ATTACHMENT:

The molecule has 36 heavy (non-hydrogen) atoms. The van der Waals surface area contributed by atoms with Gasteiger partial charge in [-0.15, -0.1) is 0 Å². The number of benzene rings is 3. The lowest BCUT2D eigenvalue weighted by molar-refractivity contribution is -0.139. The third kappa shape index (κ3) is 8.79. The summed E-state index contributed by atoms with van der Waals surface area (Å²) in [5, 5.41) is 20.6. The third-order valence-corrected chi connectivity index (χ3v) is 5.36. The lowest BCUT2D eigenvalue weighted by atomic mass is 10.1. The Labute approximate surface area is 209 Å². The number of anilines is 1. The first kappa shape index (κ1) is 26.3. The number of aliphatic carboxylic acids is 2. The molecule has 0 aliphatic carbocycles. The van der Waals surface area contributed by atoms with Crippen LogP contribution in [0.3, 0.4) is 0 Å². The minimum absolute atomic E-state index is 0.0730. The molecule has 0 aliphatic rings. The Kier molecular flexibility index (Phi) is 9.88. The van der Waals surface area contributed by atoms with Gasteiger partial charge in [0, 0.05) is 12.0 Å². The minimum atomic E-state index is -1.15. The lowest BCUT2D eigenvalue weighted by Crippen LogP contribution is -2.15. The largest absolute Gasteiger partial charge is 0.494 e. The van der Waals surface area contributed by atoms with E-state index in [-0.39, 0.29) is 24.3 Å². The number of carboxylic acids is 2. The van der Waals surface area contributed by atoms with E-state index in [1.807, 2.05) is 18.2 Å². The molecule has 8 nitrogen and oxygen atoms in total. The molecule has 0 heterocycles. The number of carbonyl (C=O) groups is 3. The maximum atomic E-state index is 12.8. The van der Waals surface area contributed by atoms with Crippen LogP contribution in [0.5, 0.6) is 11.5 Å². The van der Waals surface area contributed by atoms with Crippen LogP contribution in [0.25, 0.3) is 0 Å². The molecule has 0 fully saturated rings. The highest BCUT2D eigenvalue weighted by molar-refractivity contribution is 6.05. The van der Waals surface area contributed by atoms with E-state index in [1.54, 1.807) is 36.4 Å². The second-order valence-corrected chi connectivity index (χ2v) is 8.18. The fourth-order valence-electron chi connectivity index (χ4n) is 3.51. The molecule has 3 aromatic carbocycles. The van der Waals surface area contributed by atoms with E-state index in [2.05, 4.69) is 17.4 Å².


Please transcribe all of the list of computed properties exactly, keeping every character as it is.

The molecule has 36 heavy (non-hydrogen) atoms. The van der Waals surface area contributed by atoms with Gasteiger partial charge in [-0.15, -0.1) is 0 Å². The number of benzene rings is 3. The lowest BCUT2D eigenvalue weighted by molar-refractivity contribution is -0.139. The third kappa shape index (κ3) is 8.79. The summed E-state index contributed by atoms with van der Waals surface area (Å²) in [5, 5.41) is 20.6. The third-order valence-corrected chi connectivity index (χ3v) is 5.36. The lowest BCUT2D eigenvalue weighted by atomic mass is 10.1. The Labute approximate surface area is 209 Å². The number of anilines is 1. The first kappa shape index (κ1) is 26.3. The number of aliphatic carboxylic acids is 2. The molecule has 0 aliphatic carbocycles. The van der Waals surface area contributed by atoms with Crippen LogP contribution in [0.3, 0.4) is 0 Å². The minimum absolute atomic E-state index is 0.0730. The molecule has 0 aliphatic rings. The Kier molecular flexibility index (Phi) is 9.88. The van der Waals surface area contributed by atoms with Gasteiger partial charge in [0, 0.05) is 12.0 Å². The minimum atomic E-state index is -1.15. The lowest BCUT2D eigenvalue weighted by Crippen LogP contribution is -2.15. The largest absolute Gasteiger partial charge is 0.494 e. The van der Waals surface area contributed by atoms with E-state index in [-0.39, 0.29) is 24.3 Å². The number of carboxylic acids is 2. The van der Waals surface area contributed by atoms with E-state index in [1.807, 2.05) is 18.2 Å². The molecule has 8 nitrogen and oxygen atoms in total. The molecule has 0 heterocycles. The number of carbonyl (C=O) groups is 3. The maximum atomic E-state index is 12.8. The van der Waals surface area contributed by atoms with Crippen LogP contribution in [0.5, 0.6) is 11.5 Å². The van der Waals surface area contributed by atoms with Crippen LogP contribution in [0.25, 0.3) is 0 Å². The molecule has 0 fully saturated rings. The highest BCUT2D eigenvalue weighted by molar-refractivity contribution is 6.05. The van der Waals surface area contributed by atoms with E-state index in [1.54, 1.807) is 36.4 Å². The second-order valence-corrected chi connectivity index (χ2v) is 8.18. The fourth-order valence-electron chi connectivity index (χ4n) is 3.51. The molecule has 3 aromatic carbocycles. The van der Waals surface area contributed by atoms with E-state index in [2.05, 4.69) is 17.4 Å².